There's no glass slipper in this fairy tale - just a damsel in distress, a bag of cash, and a whole lot of dead bodies. Reporter Ted Lindsay is trying to forget his ex-wife, and New York City's tough streets are just what the doctor ordered. They're also filled with alluring women, but only one catches Ted's eye. Cinderella Sims is not only beautiful, she's on the run and she needs Ted's help. She's got a bag full of cash and some very angry people staking out her apartment.
Struggling folksinger Ellen Cameron can't believe her luck. Not only is the State Department sponsoring her trip to West Berlin, but her agent has arranged for her to tour Ireland. It's just the break she needs. And better yet, she's meeting the friendliest and most interesting people on her trip, from a kind priest on the plane to a handsome American studying abroad.
In Thirty, the novel pretended to be a diary. That worked fine, and the resultant narrative proved at once challenging and effortless to sustain. I enjoyed writing it, Berkley enjoyed publishing it - and they wanted something else. What they got in Threesome was a novel pretending to be a novel. The premise, as you’ll see, is that the book has been written by its three main characters, Harry and Rhoda and Priss, in the form of a lightly fictionalized chronicle of their own life as a menage a trois.
For 14 years, five-time Edgar winner and MWA grandmaster Lawrence Block wrote a monthly column on fiction for Writers Digest magazine. These columns yielded four books regarded as classics: Telling Lies for Fun & Profit, Spider Spin Me a Web, The Liar's Bible, and now, The Liar's Companion. Listen to The Liar's Companion and gain inspiration to create outstanding fiction.
I wrote three paperback original novels for Berkley under the pen name Jill Emerson, two of them in diary form, the third a presumed collaborative novel written in concert by the three viewpoint characters. These were fun to do and worked out well, and they led to Ronald Rabbit Is a Dirty Old Man. I riffed on the experience of my friend George Dickerson, who, like the novel's protagonist, had the magazine he was editing folded out from under him.
An MWA Grand Master and a multiple winner of the Edgar, Shamus, and Maltese Falcon awards, Lawrence Block’s reflections and observations come from over a half century as a writer of best-selling crime fiction. Several of his novels have been filmed, most recently A Walk Among the Tombstones, starring Liam Neeson.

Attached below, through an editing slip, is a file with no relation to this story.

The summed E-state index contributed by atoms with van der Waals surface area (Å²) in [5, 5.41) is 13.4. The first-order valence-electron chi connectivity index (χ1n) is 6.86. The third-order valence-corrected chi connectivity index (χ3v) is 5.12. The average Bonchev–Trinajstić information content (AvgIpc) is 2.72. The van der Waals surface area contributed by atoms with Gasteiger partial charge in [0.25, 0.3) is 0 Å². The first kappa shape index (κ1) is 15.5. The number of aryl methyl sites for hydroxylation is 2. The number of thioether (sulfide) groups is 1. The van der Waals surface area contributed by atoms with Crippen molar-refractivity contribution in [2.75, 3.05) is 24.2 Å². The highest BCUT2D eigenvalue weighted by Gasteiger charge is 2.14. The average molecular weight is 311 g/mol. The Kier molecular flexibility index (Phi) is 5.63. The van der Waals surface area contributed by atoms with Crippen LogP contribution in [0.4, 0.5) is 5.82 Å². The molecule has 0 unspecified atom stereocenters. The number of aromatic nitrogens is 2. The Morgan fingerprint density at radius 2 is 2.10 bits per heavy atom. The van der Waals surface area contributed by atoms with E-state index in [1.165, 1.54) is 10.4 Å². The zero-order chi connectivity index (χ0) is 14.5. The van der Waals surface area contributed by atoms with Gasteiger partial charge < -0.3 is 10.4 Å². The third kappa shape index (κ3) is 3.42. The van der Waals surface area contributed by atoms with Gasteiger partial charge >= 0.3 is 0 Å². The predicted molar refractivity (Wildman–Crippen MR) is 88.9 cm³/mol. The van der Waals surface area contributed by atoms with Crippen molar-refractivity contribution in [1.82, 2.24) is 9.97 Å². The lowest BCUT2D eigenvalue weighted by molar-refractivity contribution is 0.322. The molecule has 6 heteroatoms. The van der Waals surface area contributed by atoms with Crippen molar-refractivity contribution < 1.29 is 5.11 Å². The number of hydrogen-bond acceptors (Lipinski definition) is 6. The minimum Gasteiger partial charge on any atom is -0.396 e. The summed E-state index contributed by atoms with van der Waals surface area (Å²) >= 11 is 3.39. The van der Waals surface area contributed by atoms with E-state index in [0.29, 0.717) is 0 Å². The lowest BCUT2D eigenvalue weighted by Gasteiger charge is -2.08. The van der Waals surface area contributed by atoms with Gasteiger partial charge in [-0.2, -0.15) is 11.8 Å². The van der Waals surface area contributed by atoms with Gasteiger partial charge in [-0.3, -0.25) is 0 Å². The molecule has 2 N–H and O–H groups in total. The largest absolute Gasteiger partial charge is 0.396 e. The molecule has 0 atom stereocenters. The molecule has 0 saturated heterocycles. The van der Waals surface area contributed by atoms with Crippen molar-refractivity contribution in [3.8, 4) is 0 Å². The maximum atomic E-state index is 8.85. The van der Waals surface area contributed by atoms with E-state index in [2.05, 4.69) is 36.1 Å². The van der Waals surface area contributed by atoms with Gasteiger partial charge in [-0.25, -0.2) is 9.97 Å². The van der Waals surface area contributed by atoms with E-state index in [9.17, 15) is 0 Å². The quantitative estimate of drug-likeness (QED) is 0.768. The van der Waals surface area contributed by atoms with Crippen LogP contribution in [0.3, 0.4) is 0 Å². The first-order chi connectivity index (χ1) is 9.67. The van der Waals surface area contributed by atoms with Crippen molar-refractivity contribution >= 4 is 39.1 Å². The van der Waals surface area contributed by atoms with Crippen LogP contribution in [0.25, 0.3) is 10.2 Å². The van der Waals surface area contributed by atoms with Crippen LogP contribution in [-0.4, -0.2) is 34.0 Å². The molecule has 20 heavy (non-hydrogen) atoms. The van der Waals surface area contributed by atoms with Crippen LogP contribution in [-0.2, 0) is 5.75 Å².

Five-time Edgar winner and MWA grand master Lawrence Block wrote a monthly column for the Writers Digest magazine for 14 years. The Liar's Bible consists of previously uncollected columns, chosen to illuminate the often dimly-lit path of the writer of fiction.
From the revered The New York Times best-selling author comes a touching, insightful, and humorous memoir of an unlikely racewalker and world traveler. Lawrence Block is the author of bestselling novels featuring unforgettable characters such as the hit man Keller, private investigator Matthew Scudder, burglar Bernie Rhodenbarr, and time traveler Evan Tanner. But much before he became an author, he was a walker.
It's a jungle out there. Literally. At least for Evan Tanner, an eternally sleepless, sometime superspy, who finds himself in Africa on the trail of the AWOL ruler of tiny Modonoland. It seems the petty despot's gone missing, and he's taken the state treasury along with him. No stranger to impossible missions and international peril, Tanner's been in over his head before. This time, however, he's in imminent danger of being buried alive. And it all has to do with the CIA, white supremacists, moderate revolutionaries...and a blond jungle bombshell named (no joke!) Sheena.
Well past retirement age and feeling his years - but still staying sober one day at a time - Matthew Scudder learns that alcoholics aren't the only ones who count the days since their last slip. Matt's longtime partner, Elaine, tells him of a group of former sex workers who do something similar, helping each other stay out of the life. But when one young woman describes an abusive client who's refusing to let her quit, Elaine encourages her to get help of a different sort. The sort only Scudder can deliver.